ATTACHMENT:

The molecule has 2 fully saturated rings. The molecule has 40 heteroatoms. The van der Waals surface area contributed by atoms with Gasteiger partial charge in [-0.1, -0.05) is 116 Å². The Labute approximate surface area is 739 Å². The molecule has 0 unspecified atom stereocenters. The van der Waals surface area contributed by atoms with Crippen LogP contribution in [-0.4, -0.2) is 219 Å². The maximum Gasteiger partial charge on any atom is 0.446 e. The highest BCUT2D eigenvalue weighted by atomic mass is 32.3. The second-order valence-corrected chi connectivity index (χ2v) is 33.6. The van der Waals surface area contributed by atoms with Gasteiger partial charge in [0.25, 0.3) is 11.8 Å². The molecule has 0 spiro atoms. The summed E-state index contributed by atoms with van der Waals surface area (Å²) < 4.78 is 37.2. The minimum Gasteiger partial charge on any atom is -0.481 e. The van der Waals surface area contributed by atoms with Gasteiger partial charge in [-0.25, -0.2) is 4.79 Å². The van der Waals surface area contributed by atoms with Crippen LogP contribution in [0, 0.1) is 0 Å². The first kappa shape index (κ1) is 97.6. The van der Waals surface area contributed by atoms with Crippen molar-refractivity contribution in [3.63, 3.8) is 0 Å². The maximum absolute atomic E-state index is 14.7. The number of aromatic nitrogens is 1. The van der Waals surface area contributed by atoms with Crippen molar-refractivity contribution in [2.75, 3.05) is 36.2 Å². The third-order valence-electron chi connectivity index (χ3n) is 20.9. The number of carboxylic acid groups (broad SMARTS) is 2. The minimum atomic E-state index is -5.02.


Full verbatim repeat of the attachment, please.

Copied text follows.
The molecule has 2 fully saturated rings. The molecule has 40 heteroatoms. The van der Waals surface area contributed by atoms with Gasteiger partial charge in [-0.1, -0.05) is 116 Å². The Labute approximate surface area is 739 Å². The molecule has 0 unspecified atom stereocenters. The van der Waals surface area contributed by atoms with Crippen LogP contribution in [-0.4, -0.2) is 219 Å². The maximum Gasteiger partial charge on any atom is 0.446 e. The highest BCUT2D eigenvalue weighted by atomic mass is 32.3. The second-order valence-corrected chi connectivity index (χ2v) is 33.6. The van der Waals surface area contributed by atoms with Gasteiger partial charge in [0.25, 0.3) is 11.8 Å². The molecule has 0 spiro atoms. The summed E-state index contributed by atoms with van der Waals surface area (Å²) < 4.78 is 37.2. The minimum Gasteiger partial charge on any atom is -0.481 e. The van der Waals surface area contributed by atoms with Gasteiger partial charge in [-0.25, -0.2) is 4.79 Å². The van der Waals surface area contributed by atoms with Crippen LogP contribution in [0, 0.1) is 0 Å². The first kappa shape index (κ1) is 97.6. The van der Waals surface area contributed by atoms with Crippen molar-refractivity contribution in [3.63, 3.8) is 0 Å². The maximum absolute atomic E-state index is 14.7. The number of aromatic nitrogens is 1. The van der Waals surface area contributed by atoms with Crippen molar-refractivity contribution in [2.75, 3.05) is 36.2 Å². The third-order valence-electron chi connectivity index (χ3n) is 20.9. The number of carboxylic acid groups (broad SMARTS) is 2. The minimum atomic E-state index is -5.02.